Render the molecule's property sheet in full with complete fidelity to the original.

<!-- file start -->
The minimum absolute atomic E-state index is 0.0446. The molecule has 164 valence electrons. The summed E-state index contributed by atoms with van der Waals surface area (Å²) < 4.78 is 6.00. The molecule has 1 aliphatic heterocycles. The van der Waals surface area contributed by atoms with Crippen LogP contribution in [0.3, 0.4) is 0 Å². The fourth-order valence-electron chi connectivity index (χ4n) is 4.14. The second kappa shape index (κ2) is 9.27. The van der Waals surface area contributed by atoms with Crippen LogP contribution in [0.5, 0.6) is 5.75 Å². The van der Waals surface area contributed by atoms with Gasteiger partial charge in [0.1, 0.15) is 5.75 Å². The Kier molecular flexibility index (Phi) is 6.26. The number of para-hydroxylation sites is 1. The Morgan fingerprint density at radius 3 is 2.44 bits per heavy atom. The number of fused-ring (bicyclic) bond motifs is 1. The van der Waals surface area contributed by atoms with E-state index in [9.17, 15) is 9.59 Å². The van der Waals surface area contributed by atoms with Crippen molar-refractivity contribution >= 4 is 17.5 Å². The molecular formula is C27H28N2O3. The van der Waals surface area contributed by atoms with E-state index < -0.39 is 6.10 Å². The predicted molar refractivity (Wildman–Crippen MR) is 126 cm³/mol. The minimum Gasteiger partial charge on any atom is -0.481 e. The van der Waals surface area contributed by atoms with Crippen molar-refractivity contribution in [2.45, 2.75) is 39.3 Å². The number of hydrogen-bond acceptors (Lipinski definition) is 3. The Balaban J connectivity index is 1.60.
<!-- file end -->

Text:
The minimum absolute atomic E-state index is 0.0446. The molecule has 164 valence electrons. The summed E-state index contributed by atoms with van der Waals surface area (Å²) < 4.78 is 6.00. The molecule has 1 aliphatic heterocycles. The van der Waals surface area contributed by atoms with Crippen LogP contribution in [0.3, 0.4) is 0 Å². The fourth-order valence-electron chi connectivity index (χ4n) is 4.14. The second kappa shape index (κ2) is 9.27. The van der Waals surface area contributed by atoms with Crippen LogP contribution in [0.5, 0.6) is 5.75 Å². The van der Waals surface area contributed by atoms with Gasteiger partial charge in [0.1, 0.15) is 5.75 Å². The Kier molecular flexibility index (Phi) is 6.26. The number of para-hydroxylation sites is 1. The Morgan fingerprint density at radius 3 is 2.44 bits per heavy atom. The number of fused-ring (bicyclic) bond motifs is 1. The van der Waals surface area contributed by atoms with E-state index in [9.17, 15) is 9.59 Å². The van der Waals surface area contributed by atoms with Crippen molar-refractivity contribution >= 4 is 17.5 Å². The molecular formula is C27H28N2O3. The van der Waals surface area contributed by atoms with E-state index < -0.39 is 6.10 Å². The predicted molar refractivity (Wildman–Crippen MR) is 126 cm³/mol. The minimum Gasteiger partial charge on any atom is -0.481 e. The van der Waals surface area contributed by atoms with Crippen molar-refractivity contribution in [2.45, 2.75) is 39.3 Å². The number of hydrogen-bond acceptors (Lipinski definition) is 3. The Balaban J connectivity index is 1.60.